super is looked at as an uneducated, glorified porter—yet a super knows
most everything about his building, but is rarely asked his opinion.”
I have a great working
relationship with my managing agent, Ellen Kornfeld—vice president of
The Lovett Company, a real estate management firm based in Manhattan—but
I didn’t arrive at it easily. I used to be stubborn, but have learned to
adjust over the years. I had to earn her trust in the beginning. But now
trust and devotion to our job goes both ways. I can always reach Ellen
24 hours a day if needed. Total access works well between the both of us
because we know when to use it—and when not to.
“Trust is the
number-one, key component,” says Kornfeld, “that makes my working
relationship with a superintendent work. No matter how talented or
knowledgeable a superintendent may be, it’s all useless unless I can
count on him or her to solve problems and or deliver work as promised.
[The super] and I are the dynamic duo that keeps cost down and staff
productive. Any time day or night we can find each other to address any
challenge that comes up.”
It’s all about learning
together as you go along. The superintendent learns from the managing
agent and the managing agent learns from the superintendent. Knowledge
and experience are shared to solve problems.
- There’s No “I”
- Teamwork goes hand
in hand with trust—and part of that is each side knowing where the
line is, what their duties are and what is expected. Joseph Hill, a
resident manager on the Upper East Side, says, “The seeds for a strong
super/agent relationship are sown in most cases as soon as you walk
through the management company door. Job description, compensation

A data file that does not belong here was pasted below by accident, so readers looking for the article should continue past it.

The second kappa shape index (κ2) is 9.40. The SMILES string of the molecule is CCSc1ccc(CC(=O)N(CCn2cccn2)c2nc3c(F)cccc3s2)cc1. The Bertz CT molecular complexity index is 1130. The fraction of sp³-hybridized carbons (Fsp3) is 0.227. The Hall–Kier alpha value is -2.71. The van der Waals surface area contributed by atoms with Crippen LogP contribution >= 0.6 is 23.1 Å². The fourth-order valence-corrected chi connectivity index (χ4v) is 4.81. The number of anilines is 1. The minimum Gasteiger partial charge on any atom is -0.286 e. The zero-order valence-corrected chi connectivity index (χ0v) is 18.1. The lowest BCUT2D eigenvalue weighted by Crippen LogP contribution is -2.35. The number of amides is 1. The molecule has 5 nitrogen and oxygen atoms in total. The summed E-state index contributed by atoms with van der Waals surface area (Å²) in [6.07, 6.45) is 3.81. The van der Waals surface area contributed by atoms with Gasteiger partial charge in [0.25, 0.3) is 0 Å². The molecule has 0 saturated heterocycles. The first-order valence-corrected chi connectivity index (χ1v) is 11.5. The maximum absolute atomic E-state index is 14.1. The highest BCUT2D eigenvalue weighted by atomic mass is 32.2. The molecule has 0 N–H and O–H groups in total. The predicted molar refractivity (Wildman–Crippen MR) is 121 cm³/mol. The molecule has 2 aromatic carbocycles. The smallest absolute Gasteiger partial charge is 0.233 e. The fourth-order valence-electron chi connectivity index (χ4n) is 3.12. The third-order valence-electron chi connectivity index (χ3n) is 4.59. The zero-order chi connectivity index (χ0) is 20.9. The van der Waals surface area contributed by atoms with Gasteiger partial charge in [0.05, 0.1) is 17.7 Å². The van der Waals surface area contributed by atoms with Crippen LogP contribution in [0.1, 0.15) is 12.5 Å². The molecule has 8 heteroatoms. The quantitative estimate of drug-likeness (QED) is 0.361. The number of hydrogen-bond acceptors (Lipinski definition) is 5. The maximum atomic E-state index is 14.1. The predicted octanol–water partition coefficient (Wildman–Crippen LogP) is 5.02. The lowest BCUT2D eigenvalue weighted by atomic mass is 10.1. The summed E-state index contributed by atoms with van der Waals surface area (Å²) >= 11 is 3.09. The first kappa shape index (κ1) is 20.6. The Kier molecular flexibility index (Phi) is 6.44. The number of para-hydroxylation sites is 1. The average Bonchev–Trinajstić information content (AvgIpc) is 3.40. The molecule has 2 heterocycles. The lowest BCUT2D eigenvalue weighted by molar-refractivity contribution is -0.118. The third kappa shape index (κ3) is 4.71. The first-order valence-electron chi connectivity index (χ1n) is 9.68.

package, and what is expected of you should be known by the end of the
interview. A good practice is to forward a weekly report to your agent
on how the building is operating, leaving nothing out. This way, the
agent is never left in the dark.”
- When Things Go
- Who mediates when
things go awry between the superintendent and the managing agent? The
board? The president of the managing company? The union, if it’s a
union building? It’s always best to nip these things in the bud before
they get out of hand. Union and arbitration should be last resort. In
most cases, what works well is having one board member and the
president of the management company meet with the super. That way, all
sides can present their situation, and in most cases resolve the
problem without the full board needing to intervene.
Good boards don’t want
to fire managing agents and supers, especially good ones. Having an
appointed advocate or liaison between the board and super also works
well to diffuse difficulties. It’s crucial that the super knows he or
she can talk to someone on the board, who will listen and advise, when
necessary. Too often, supers are thrown in to sink or swim by
themselves. It is difficult to do a great job when you have no guidance
or direction—how can a super monitor whether he or she is on the right
track, or way off course? Lack of communication between the board,
agent, and the super is the number-one single culprit for problems with
supers and vice versa.
To sum it all up,
devotion, trust, teamwork and communication are the key ingredients to a
good recipe for a well-run building. How is your building running?